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Fulfilling the 5 year plan

Posted 3/31/2021 11:32am by John Eisenstein.

Hello Gentle Readers!

I will have been sixteen years on this farm this coming April, and although 16 isn't commonly considered a big anniversary, 16 is 2 to the fourth power, and so perhaps it should be.  In any case I was doing some reflecting on the many twists and turns over the last decade and 3/5, and what strikes me more each passing year is that I had no idea, really, what I was getting into back in 2005, and its just now that I'm beginning to realize what I should have done differently in the first few years.  It's not solely because I was impatient and inexperienced (although I certainly was those things and doubtless my 66 year old self, in 16 years, will feel that way about who I am now).  It takes a while to get to know the land, its characteristics and challenges, and then there is the human element as well.  For what is farming if not an awful voyage of self discovery? 

            Most people, when agricultural pests are mentioned, think of insects, but for us, by far the worst pest is deer.  Given our picturesque location at the foot of the Tuscarora Mountain, surrounded by woodlands, its hardly a surprise, but we must take measures.  Here's a picture of some baby chicks being mothered by the hen for those of us with short attention spans and don't like long blocks of text:

So cute right?   Ok back to the deer.  We must take measures, as I said, or they eat me out of business.  For a while we had dogs, and they did a good job chasing the hungry ungulates off, but dogs can't be everywhere at once, and they need to sleep sometimes.  As the amount of land in production grew the dogs (actually it was pretty much one dog, Kelly.  Sparky was sweet and loving but didn't chase many deer) had a hard time of it.  The other problem with dogs: they grow old and die, and then I'm heartbroken.

The next measure we took was to install an electrified deer fence, pictured here.  

I don't know why it's on its side. Kindly tilt your heads 90 degrees to the left.  There.  It was a major undertaking, and costly, but it was fast and does a good job-- at least until the electricity goes out, or the charger breaks, or a tree falls on it.  Also, it needs the most maintenance when we are busiest, in May and June.  It's not particularly pretty, and I always worry about little children or aged grandparents getting zapped with 9.9 kilovolts.  Ouch!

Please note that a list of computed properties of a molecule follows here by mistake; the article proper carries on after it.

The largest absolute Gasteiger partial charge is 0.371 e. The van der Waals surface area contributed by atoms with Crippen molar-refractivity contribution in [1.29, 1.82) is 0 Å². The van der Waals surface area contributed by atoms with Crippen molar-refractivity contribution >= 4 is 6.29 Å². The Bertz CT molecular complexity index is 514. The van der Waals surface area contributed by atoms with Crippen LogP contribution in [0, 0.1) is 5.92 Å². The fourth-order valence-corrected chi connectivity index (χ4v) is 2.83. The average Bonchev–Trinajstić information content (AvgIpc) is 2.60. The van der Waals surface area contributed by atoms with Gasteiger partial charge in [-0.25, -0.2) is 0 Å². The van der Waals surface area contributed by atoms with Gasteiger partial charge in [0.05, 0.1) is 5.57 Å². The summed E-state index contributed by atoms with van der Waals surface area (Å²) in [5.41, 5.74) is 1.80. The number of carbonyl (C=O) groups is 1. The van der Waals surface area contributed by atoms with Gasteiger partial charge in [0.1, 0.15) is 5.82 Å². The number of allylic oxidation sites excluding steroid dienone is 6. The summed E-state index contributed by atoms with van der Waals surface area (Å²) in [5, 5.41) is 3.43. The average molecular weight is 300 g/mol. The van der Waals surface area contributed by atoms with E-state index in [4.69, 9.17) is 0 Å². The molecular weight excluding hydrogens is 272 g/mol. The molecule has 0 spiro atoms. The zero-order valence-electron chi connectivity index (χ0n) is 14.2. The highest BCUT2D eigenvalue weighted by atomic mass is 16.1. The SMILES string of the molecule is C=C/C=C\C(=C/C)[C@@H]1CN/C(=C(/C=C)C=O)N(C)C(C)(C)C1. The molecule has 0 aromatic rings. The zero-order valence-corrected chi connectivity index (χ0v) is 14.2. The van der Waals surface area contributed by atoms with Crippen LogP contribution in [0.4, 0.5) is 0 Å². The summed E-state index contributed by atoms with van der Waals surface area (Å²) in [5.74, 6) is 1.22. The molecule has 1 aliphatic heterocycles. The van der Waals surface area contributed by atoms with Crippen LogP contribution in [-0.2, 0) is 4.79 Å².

So here's my next project to address the problem.  It costs nothing in materials, is quite beautiful, will add to the biodiversity of the farm and create habitat for squirrels, bugs, gastropods and birds, and, if I do it right, will be 100% deer proof.  It starts out looking like this: 

I'll tell you what those are, in case you don't recognize them: osage orange fruits, in various states of decay.  An incredibly versatile and useful tree or shrub, the wood is greatly prized for making bows (like for bow and arrows) and woodwind instruments (like for playing music).  The lumber is highly rot resistant, stronger than oak, and has the highest heating value of any North American wood.  But even better, from my perspective, the osage orange-- or "hedgeapple", as it is sometimes called-- when properly managed and pruned will form a hedge said to be "horse high, bull strong and pig tight".  Not only is the wood super strong, but it is covered in big, sharp thorns.  It was commonly used for making hedges in this country until the advent of barbed wire in the 1870's.  Not an improvement, in my opinion. But then, I wasn't consulted.

Here is a picture of the trusty shovel I am using to dig up the ground.

Next year, when I'll be better prepared, I'll use some sort of tractor implement, which will be faster.  And here is a picture of the seeds and some rotting pulp in the furrow:

The fruits exude a smelly, sticky latex fluid, which makes the job even more pleasant.  Once the seedlings emerge, I'll post another picture, and regular progress reports.  I'm only planting a couple hundred feet this year, so I can learn what I'm doing, but I plan on surrounding the whole field in five years.  That's the official Jade Family Farm Five Year Plan.  Although, given my track record in estimating the amount of time it takes to complete a project, it'll probably take ten.  After that, I'm off to France, to spend several months backpacking around Gascony with only a small guitar and book of Rimbaud's poetry.  But that, Gentle Reader, is a tale for another day!

Meanwhile, Spring has arrived.  Here's a picture of emerging rhubarb to prove it:

and some foolhardy apricots that decided to bloom early.  I told them to wait, as we are expecting 23 degrees tomorrow night, but they persisted: 

We planted these trees in 2007 and gotten a total of three apricots from the two of them, but it is worth it just for the scent and sight.

 This skunk cabbage is my favorite harbinger of spring.

Do not eat!   Mildly poisonous and/ or extremely yukky.

And finally, another baby animal picture!  I just couldn't resist!   

That's it for now.  Drop me a line if you want to and let me know what you think about my five year plan---

 

John

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